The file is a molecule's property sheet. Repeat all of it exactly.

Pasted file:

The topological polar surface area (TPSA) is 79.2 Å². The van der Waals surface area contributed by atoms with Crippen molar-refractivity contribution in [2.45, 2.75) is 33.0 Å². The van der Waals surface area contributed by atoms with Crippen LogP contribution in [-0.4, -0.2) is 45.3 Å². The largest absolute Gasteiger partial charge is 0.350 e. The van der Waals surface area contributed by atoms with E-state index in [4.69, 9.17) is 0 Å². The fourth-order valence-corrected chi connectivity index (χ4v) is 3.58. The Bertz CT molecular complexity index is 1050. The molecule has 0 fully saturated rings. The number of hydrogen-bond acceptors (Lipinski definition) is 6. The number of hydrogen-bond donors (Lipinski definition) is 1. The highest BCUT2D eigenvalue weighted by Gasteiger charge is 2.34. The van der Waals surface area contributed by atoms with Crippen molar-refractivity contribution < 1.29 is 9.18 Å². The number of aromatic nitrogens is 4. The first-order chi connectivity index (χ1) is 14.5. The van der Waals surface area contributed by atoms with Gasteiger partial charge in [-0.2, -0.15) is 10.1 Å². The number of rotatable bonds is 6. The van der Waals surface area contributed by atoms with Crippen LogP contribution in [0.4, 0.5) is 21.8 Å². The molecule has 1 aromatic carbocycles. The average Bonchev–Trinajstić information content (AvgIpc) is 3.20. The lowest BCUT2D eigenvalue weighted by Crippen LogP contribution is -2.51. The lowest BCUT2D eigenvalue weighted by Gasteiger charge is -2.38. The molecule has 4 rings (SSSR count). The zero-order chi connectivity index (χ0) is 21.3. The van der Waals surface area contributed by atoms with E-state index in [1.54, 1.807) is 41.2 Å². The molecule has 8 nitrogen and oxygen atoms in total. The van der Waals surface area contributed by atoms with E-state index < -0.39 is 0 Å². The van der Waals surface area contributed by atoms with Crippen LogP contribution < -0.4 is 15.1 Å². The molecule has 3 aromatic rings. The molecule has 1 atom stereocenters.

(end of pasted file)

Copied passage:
The topological polar surface area (TPSA) is 79.2 Å². The van der Waals surface area contributed by atoms with Crippen molar-refractivity contribution in [2.45, 2.75) is 33.0 Å². The van der Waals surface area contributed by atoms with Crippen LogP contribution in [-0.4, -0.2) is 45.3 Å². The largest absolute Gasteiger partial charge is 0.350 e. The van der Waals surface area contributed by atoms with E-state index in [4.69, 9.17) is 0 Å². The fourth-order valence-corrected chi connectivity index (χ4v) is 3.58. The Bertz CT molecular complexity index is 1050. The molecule has 0 fully saturated rings. The number of hydrogen-bond acceptors (Lipinski definition) is 6. The number of hydrogen-bond donors (Lipinski definition) is 1. The highest BCUT2D eigenvalue weighted by Gasteiger charge is 2.34. The van der Waals surface area contributed by atoms with Crippen molar-refractivity contribution < 1.29 is 9.18 Å². The number of aromatic nitrogens is 4. The first-order chi connectivity index (χ1) is 14.5. The van der Waals surface area contributed by atoms with Gasteiger partial charge in [-0.2, -0.15) is 10.1 Å². The number of rotatable bonds is 6. The van der Waals surface area contributed by atoms with Crippen LogP contribution in [0.4, 0.5) is 21.8 Å². The molecule has 1 aromatic carbocycles. The average Bonchev–Trinajstić information content (AvgIpc) is 3.20. The lowest BCUT2D eigenvalue weighted by Crippen LogP contribution is -2.51. The lowest BCUT2D eigenvalue weighted by Gasteiger charge is -2.38. The molecule has 4 rings (SSSR count). The zero-order chi connectivity index (χ0) is 21.3. The van der Waals surface area contributed by atoms with E-state index in [1.54, 1.807) is 41.2 Å². The molecule has 8 nitrogen and oxygen atoms in total. The van der Waals surface area contributed by atoms with E-state index < -0.39 is 0 Å². The van der Waals surface area contributed by atoms with Crippen LogP contribution < -0.4 is 15.1 Å². The molecule has 3 aromatic rings. The molecule has 1 atom stereocenters.